Ruben Mesa, MD; Srdan Verstovsek, MD, PhD; and Jamile M. Shammo, MD
Ruben Mesa, MD; Srdan Verstovsek, MD, PhD; and Jamile M. Shammo, MD, describe unmet needs in treating patients with polycythemia vera, the evolution of therapy during the past decade, and future directions for research.
Ruben Mesa, MD: The therapies for PV have evolved quite a bit over the last several years. We look back over 10 years ago, and not even aspirin was indicated in these patients because of the concern that it might increase the risk of hemorrhage. Randomized studies clearly showed that a low-dose baby aspirin was beneficial. Next, it was shown, in the CYTO-PV study, that a tight control of the hematocrit of under 45%—and keeping that as a strict ceiling—was an important goal for decreasing the risk of thrombosis or bleeding.
Finally, the availability of targeted therapy JAK inhibition with ruxolitinib has been very impactful. Ever since the discovery of the JAK2 mutation, it was identified that inhibitors of JAK2 would likely be very impactful, in particular with polycythemia vera, given its prevalence. But, the ability of that therapy to impact not only the counts—where other cytoreductive therapies have been limited, such as hydroxyurea—but also to control splenomegaly symptoms and vascular events is really, very favorable and has made a big impact.
Srdan Verstovsek, MD, PhD: Traditionally, in the United States, hydroxyurea has been a first choice as a cytoreductive therapy for patients with PV who had a high risk of thrombosis, and it does work well in many patients—but not in all. And the question is whether or not this particular agent, which is a chemotherapy, is even safe long-term, particularly when it’s given to patients who are younger. Attempts are being made to challenge the position of hydroxyurea as a frontline therapy by comparing it to interferon.
Interferon is a biological agent; it’s injectable. There are studies underway, which were recently presented in a preliminary fashion at the American Society of Hematology meeting in December of 2016. It is not quite clear, yet, whether or not interferon can be better than hydroxyurea in a frontline setting based on its known toxicity profile. But, the studies are underway. Alternatives would be to entertain the possibility of developing ruxolitinib, a JAK inhibitor, as a frontline therapy for patients with PV, which potentially might be better with Hydrea [hydroxyurea]. We will certainly endorse such a study to prove that ruxolitinib has value in the frontline setting.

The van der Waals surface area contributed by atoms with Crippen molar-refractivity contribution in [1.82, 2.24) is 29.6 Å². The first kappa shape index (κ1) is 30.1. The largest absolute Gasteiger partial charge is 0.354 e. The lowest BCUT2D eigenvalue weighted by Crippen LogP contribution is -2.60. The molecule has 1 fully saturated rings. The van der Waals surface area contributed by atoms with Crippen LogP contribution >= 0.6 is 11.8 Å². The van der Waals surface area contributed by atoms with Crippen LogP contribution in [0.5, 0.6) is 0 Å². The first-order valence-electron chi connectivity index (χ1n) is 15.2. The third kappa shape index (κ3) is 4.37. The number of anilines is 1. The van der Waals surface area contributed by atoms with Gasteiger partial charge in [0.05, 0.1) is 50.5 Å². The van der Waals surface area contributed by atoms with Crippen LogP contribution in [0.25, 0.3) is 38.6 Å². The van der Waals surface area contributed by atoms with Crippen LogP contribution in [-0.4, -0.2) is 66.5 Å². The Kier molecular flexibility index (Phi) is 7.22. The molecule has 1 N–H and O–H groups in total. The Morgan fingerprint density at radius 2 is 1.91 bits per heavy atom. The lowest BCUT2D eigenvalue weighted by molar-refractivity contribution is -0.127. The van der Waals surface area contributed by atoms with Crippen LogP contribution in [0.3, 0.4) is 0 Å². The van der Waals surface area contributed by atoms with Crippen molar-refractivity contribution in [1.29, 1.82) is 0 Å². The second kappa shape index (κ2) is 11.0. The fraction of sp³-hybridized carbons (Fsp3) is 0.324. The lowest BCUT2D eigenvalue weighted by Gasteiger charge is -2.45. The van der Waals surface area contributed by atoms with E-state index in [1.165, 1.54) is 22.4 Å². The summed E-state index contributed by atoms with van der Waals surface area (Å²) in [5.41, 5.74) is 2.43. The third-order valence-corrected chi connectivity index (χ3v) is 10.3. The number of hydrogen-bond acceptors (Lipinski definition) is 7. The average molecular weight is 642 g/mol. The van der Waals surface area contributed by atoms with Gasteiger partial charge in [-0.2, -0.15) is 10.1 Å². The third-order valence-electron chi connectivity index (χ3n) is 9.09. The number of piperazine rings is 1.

Jamile M. Shammo, MD: Some of the novel therapies being developed are biological agents that have various, or different, mechanisms of action. So, there’s interest in developing an MDM2 or TP53 inhibitor, for example, at Memorial Sloan Kettering Cancer Center, for people who have PV that is resistant or intolerant to Hydrea or Jakafi [ruxolitinib]. Combination therapies that add other drugs to ruxolitinib—things like heat shock protein, for example—are being evaluated. And also, HDAC inhibitors are being evaluated in the same way they were for myelofibrosis. PI3K delta inhibitors are also being evaluated in this patient population. So, all these are very interesting concepts and novel clinical trials that I think are reasonable approaches for a patient population that haven’t responded to anything we currently have in the clinic.
Ruben Mesa, MD: There are promising combinations for patients with polycythemia vera using ruxolitinib as a base, given its benefit. The most interesting combination is the 2 agents that really are the most active in polycythemia vera—ruxolitinib and interferon. Both agents have, potentially, complementary value. Interferon may have an anti-clonal effect that may be complementary to the effects of ruxolitinib. There are other therapies potentially in development, including nutlin inhibitors and other kinds of novel pathway inhibitors, that will be of interest. If I were a patient with polycythemia vera, I’d be very hopeful for all of these advances that are occurring.